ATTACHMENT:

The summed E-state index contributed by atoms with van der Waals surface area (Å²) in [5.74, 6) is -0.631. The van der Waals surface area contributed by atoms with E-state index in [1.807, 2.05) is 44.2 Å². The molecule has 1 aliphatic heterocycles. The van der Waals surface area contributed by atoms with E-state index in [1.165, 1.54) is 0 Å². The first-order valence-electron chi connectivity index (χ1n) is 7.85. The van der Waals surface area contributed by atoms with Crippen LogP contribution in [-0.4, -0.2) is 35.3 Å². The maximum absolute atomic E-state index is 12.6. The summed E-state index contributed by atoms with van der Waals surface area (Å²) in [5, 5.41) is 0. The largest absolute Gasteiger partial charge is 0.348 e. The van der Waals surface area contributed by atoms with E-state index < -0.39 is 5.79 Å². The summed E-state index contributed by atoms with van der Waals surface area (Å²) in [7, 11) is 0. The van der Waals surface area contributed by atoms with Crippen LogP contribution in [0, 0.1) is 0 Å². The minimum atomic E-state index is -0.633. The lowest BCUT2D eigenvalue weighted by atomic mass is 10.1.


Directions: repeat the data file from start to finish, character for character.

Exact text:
The summed E-state index contributed by atoms with van der Waals surface area (Å²) in [5.74, 6) is -0.631. The van der Waals surface area contributed by atoms with E-state index in [1.807, 2.05) is 44.2 Å². The molecule has 1 aliphatic heterocycles. The van der Waals surface area contributed by atoms with E-state index in [1.165, 1.54) is 0 Å². The first-order valence-electron chi connectivity index (χ1n) is 7.85. The van der Waals surface area contributed by atoms with Crippen LogP contribution in [-0.4, -0.2) is 35.3 Å². The maximum absolute atomic E-state index is 12.6. The summed E-state index contributed by atoms with van der Waals surface area (Å²) in [5, 5.41) is 0. The largest absolute Gasteiger partial charge is 0.348 e. The van der Waals surface area contributed by atoms with E-state index < -0.39 is 5.79 Å². The summed E-state index contributed by atoms with van der Waals surface area (Å²) in [7, 11) is 0. The van der Waals surface area contributed by atoms with Crippen LogP contribution in [0, 0.1) is 0 Å². The minimum atomic E-state index is -0.633. The lowest BCUT2D eigenvalue weighted by atomic mass is 10.1.